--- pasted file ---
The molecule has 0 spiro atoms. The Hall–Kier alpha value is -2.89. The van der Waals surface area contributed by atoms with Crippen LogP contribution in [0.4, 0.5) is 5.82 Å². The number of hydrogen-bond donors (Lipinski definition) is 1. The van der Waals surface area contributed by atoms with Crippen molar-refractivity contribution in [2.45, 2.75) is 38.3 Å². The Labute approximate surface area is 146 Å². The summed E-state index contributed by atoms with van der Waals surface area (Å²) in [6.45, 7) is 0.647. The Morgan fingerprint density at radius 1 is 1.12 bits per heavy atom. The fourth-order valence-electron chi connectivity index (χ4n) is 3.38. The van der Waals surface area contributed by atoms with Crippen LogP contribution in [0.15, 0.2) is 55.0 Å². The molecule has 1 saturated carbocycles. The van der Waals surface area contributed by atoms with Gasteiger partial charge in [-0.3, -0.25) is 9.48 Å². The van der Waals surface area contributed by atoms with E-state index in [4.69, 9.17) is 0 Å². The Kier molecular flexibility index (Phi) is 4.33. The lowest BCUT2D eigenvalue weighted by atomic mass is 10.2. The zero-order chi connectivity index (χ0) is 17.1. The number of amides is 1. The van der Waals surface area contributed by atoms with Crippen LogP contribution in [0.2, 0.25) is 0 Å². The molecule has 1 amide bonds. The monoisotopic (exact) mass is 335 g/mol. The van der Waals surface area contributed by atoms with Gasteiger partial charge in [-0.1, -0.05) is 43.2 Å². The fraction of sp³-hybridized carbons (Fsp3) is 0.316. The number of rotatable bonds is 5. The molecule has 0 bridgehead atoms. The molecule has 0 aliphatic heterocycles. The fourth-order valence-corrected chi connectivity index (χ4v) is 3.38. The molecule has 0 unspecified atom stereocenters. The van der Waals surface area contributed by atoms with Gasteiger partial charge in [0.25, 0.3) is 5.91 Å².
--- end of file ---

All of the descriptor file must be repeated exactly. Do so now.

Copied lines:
The molecule has 0 spiro atoms. The Hall–Kier alpha value is -2.89. The van der Waals surface area contributed by atoms with Crippen LogP contribution in [0.4, 0.5) is 5.82 Å². The number of hydrogen-bond donors (Lipinski definition) is 1. The van der Waals surface area contributed by atoms with Crippen molar-refractivity contribution in [2.45, 2.75) is 38.3 Å². The Labute approximate surface area is 146 Å². The summed E-state index contributed by atoms with van der Waals surface area (Å²) in [6.45, 7) is 0.647. The Morgan fingerprint density at radius 1 is 1.12 bits per heavy atom. The fourth-order valence-electron chi connectivity index (χ4n) is 3.38. The van der Waals surface area contributed by atoms with Crippen LogP contribution in [0.15, 0.2) is 55.0 Å². The molecule has 1 saturated carbocycles. The van der Waals surface area contributed by atoms with Gasteiger partial charge in [-0.3, -0.25) is 9.48 Å². The van der Waals surface area contributed by atoms with E-state index in [4.69, 9.17) is 0 Å². The Kier molecular flexibility index (Phi) is 4.33. The lowest BCUT2D eigenvalue weighted by atomic mass is 10.2. The zero-order chi connectivity index (χ0) is 17.1. The number of amides is 1. The van der Waals surface area contributed by atoms with Crippen LogP contribution in [0.2, 0.25) is 0 Å². The molecule has 1 amide bonds. The monoisotopic (exact) mass is 335 g/mol. The van der Waals surface area contributed by atoms with Gasteiger partial charge in [-0.1, -0.05) is 43.2 Å². The fraction of sp³-hybridized carbons (Fsp3) is 0.316. The number of rotatable bonds is 5. The molecule has 0 bridgehead atoms. The molecule has 0 aliphatic heterocycles. The fourth-order valence-corrected chi connectivity index (χ4v) is 3.38. The molecule has 0 unspecified atom stereocenters. The van der Waals surface area contributed by atoms with Gasteiger partial charge in [0.25, 0.3) is 5.91 Å².